Zouk CEO Andrew Li Wants People Clubbing In The Cloud
What happens in Vegas, usually stays in Vegas. But when Andrew Li, CEO of nightclub group Zouk, met Min-Liang Tan, the co-founder and CEO of gaming company Razer, in Las Vegas in January, what went down in Sin City didn’t get left behind.
While in Vegas, the pair spoke about potential collaborations, such as fitting out Zouk clubs for e-gaming tournaments or incorporating Razer’s technology at Zouk’s Red Tail social bars. “[Tan] is a huge disruptor in his field and we have a lot in common in trying to push the boundaries,” says Li.
When Covid-19 hit, they saw it as an opportunity to put these plans into action.
Inspired by clubs in China, which live streamed performances at the peak of the country's lockdown in February, Li had already begun to float the idea of doing something similar in Singapore. In March, when the government announced the closure of entertainment venues, they decided to launch cloud clubbing.
Together with live streaming platform Bigo Live, which Razer has an existing partnership with, Zouk launched a series of closed‑door DJ sets in March that streamed exclusively on the Bigo Live app.
“We felt the combination of Razer’s technology and our expertise in music would encourage people to stay home, while still giving them a community experience of clubbing,” says Li. In the Razer channel of the app, users are able to interact with the DJs and each other via the live stream chat, as well as purchase and send virtual gifts, such as “beans” or “stickers”. A portion of the proceeds from virtual gifts are paid to the DJs to offset the production costs of closed-door acts.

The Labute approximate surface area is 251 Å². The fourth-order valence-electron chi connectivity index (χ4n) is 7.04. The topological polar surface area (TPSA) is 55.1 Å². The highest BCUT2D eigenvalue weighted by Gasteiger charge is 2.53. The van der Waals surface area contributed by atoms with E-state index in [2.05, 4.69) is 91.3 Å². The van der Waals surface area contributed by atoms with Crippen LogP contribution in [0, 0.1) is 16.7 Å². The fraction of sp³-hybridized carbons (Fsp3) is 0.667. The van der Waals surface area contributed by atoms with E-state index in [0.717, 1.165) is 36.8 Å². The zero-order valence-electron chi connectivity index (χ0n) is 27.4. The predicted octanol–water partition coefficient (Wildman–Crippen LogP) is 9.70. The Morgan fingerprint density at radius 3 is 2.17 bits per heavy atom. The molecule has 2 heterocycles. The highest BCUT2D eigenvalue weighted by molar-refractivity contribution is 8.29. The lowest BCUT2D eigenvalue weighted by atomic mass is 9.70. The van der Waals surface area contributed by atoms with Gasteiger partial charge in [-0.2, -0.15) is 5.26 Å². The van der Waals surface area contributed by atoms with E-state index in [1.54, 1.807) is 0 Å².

The cloud clubbing idea proved to be a success—their first session reaching around 200,000 views over three hours. There are already plans to expand programming by streaming acts on Fridays and Saturdays, and to rotate the line‑up with different genres of music and types of artists.
“To be honest, there’s no nightlife now, so people who would normally go out are now interacting with each other in the virtual sphere,” says Li.
This situation has spurred us into moving into the online universe and I think it will be here to stay
The cloud clubbing initiative is also capturing business interest, with several alcohol partners already looking to participate, says Li. “When you have a certain amount of people coming online to watch you, you could take the partnership and sponsorship route,” says Li.
For now though, the immediate aim is to build an online community, with monetisation to be implemented later, says Li. The company is also giving back by donating a small portion of proceeds to fund the donation of food items to Singapore’s healthcare workers.
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We could have a Zouk clubbing channel for our clubs in Malaysia and Las Vegas, and on our cruise ships
— Andrew Li
While cloud clubbing is still in its nascent stages, it could be a permanent fixture after restrictions are eventually lifted. “This situation has spurred us into moving into the online universe, and I think it will be here to stay. We could have a Zouk clubbing channel for our clubs in Malaysia and Las Vegas, and on our cruise ships. So the next time we have a DJ like Armin van Buuren or Marshmello in one club, we can live stream the act to our communities around the world,” says Li.
Still, he admits to being “a bit old school” at heart and believes that streaming probably won’t permanently replace in-person clubbing. “You can’t beat the energy and human interaction of having people in a club and reacting to the music together," says Li. "Or when you are at ZoukOut [the annual outdoor dance festival in Singapore] with thousands of people, and standing at the beach at sunrise the morning after with the wind blowing in your face. You can’t get that online.”
See honourees from the Entertainment category of the Gen.T List 2019.